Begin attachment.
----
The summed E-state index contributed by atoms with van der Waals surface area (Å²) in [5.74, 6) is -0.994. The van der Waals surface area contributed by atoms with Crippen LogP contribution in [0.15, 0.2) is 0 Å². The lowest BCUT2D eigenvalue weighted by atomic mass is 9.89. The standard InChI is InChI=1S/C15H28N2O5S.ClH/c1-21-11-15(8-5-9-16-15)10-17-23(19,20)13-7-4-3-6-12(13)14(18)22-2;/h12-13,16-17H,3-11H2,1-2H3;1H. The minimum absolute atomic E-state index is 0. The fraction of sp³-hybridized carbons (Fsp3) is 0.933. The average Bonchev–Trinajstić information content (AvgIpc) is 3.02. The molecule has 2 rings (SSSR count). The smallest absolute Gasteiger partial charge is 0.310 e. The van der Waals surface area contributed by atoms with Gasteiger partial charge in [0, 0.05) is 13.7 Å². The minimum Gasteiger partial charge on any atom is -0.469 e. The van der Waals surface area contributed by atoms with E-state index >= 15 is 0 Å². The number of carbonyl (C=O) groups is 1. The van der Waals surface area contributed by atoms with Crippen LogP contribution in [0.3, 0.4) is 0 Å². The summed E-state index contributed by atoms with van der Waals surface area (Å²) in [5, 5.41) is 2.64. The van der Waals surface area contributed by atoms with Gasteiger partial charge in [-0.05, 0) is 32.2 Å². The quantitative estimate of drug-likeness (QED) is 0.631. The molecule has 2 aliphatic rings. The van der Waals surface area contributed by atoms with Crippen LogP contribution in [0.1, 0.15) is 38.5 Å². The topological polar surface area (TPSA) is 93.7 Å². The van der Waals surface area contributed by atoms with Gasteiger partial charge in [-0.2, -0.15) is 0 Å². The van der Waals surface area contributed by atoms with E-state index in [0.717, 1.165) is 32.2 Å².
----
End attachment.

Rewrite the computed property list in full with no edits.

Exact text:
The summed E-state index contributed by atoms with van der Waals surface area (Å²) in [5.74, 6) is -0.994. The van der Waals surface area contributed by atoms with Crippen LogP contribution in [0.15, 0.2) is 0 Å². The lowest BCUT2D eigenvalue weighted by atomic mass is 9.89. The standard InChI is InChI=1S/C15H28N2O5S.ClH/c1-21-11-15(8-5-9-16-15)10-17-23(19,20)13-7-4-3-6-12(13)14(18)22-2;/h12-13,16-17H,3-11H2,1-2H3;1H. The minimum absolute atomic E-state index is 0. The fraction of sp³-hybridized carbons (Fsp3) is 0.933. The average Bonchev–Trinajstić information content (AvgIpc) is 3.02. The molecule has 2 rings (SSSR count). The smallest absolute Gasteiger partial charge is 0.310 e. The van der Waals surface area contributed by atoms with Gasteiger partial charge in [0, 0.05) is 13.7 Å². The minimum Gasteiger partial charge on any atom is -0.469 e. The van der Waals surface area contributed by atoms with E-state index >= 15 is 0 Å². The number of carbonyl (C=O) groups is 1. The van der Waals surface area contributed by atoms with Crippen LogP contribution in [0.3, 0.4) is 0 Å². The summed E-state index contributed by atoms with van der Waals surface area (Å²) in [5, 5.41) is 2.64. The van der Waals surface area contributed by atoms with Gasteiger partial charge in [-0.05, 0) is 32.2 Å². The quantitative estimate of drug-likeness (QED) is 0.631. The molecule has 2 aliphatic rings. The van der Waals surface area contributed by atoms with Crippen LogP contribution in [0.1, 0.15) is 38.5 Å². The topological polar surface area (TPSA) is 93.7 Å². The van der Waals surface area contributed by atoms with Gasteiger partial charge in [-0.2, -0.15) is 0 Å². The van der Waals surface area contributed by atoms with E-state index in [0.717, 1.165) is 32.2 Å².